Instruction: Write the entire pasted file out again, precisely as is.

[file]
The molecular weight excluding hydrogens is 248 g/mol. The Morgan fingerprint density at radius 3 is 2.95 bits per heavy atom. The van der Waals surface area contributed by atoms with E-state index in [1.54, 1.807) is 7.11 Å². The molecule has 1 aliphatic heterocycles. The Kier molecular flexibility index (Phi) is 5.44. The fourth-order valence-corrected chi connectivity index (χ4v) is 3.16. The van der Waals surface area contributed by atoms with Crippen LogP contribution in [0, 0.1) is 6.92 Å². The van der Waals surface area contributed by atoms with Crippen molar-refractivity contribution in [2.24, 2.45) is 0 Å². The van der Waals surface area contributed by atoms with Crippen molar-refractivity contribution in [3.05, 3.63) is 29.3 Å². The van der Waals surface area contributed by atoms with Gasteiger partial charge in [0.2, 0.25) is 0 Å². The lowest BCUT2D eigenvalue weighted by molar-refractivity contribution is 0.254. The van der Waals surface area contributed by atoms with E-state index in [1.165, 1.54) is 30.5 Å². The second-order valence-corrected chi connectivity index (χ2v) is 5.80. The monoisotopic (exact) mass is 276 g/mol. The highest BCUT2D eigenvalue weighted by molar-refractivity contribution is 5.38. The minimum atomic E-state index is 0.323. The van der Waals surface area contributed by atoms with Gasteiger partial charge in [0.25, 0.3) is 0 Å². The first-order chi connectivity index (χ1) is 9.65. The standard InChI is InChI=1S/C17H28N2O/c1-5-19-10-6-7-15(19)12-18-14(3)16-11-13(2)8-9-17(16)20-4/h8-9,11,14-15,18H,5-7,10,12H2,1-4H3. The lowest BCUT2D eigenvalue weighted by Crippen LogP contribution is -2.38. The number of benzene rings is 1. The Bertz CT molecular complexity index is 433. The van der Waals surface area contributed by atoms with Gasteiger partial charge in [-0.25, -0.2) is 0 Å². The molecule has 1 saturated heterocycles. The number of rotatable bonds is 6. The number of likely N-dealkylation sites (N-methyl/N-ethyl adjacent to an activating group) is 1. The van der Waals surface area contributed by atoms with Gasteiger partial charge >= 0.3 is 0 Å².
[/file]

The molecular weight excluding hydrogens is 248 g/mol. The Morgan fingerprint density at radius 3 is 2.95 bits per heavy atom. The van der Waals surface area contributed by atoms with E-state index in [1.54, 1.807) is 7.11 Å². The molecule has 1 aliphatic heterocycles. The Kier molecular flexibility index (Phi) is 5.44. The fourth-order valence-corrected chi connectivity index (χ4v) is 3.16. The van der Waals surface area contributed by atoms with Crippen LogP contribution in [0, 0.1) is 6.92 Å². The van der Waals surface area contributed by atoms with Crippen molar-refractivity contribution in [2.24, 2.45) is 0 Å². The van der Waals surface area contributed by atoms with Crippen molar-refractivity contribution in [3.05, 3.63) is 29.3 Å². The van der Waals surface area contributed by atoms with Gasteiger partial charge in [0.2, 0.25) is 0 Å². The lowest BCUT2D eigenvalue weighted by molar-refractivity contribution is 0.254. The van der Waals surface area contributed by atoms with E-state index in [1.165, 1.54) is 30.5 Å². The second-order valence-corrected chi connectivity index (χ2v) is 5.80. The monoisotopic (exact) mass is 276 g/mol. The highest BCUT2D eigenvalue weighted by molar-refractivity contribution is 5.38. The minimum atomic E-state index is 0.323. The van der Waals surface area contributed by atoms with Gasteiger partial charge in [0.25, 0.3) is 0 Å². The first-order chi connectivity index (χ1) is 9.65. The standard InChI is InChI=1S/C17H28N2O/c1-5-19-10-6-7-15(19)12-18-14(3)16-11-13(2)8-9-17(16)20-4/h8-9,11,14-15,18H,5-7,10,12H2,1-4H3. The lowest BCUT2D eigenvalue weighted by Crippen LogP contribution is -2.38. The number of benzene rings is 1. The Bertz CT molecular complexity index is 433. The van der Waals surface area contributed by atoms with Gasteiger partial charge in [-0.25, -0.2) is 0 Å². The molecule has 1 saturated heterocycles. The number of rotatable bonds is 6. The number of likely N-dealkylation sites (N-methyl/N-ethyl adjacent to an activating group) is 1. The van der Waals surface area contributed by atoms with Gasteiger partial charge >= 0.3 is 0 Å².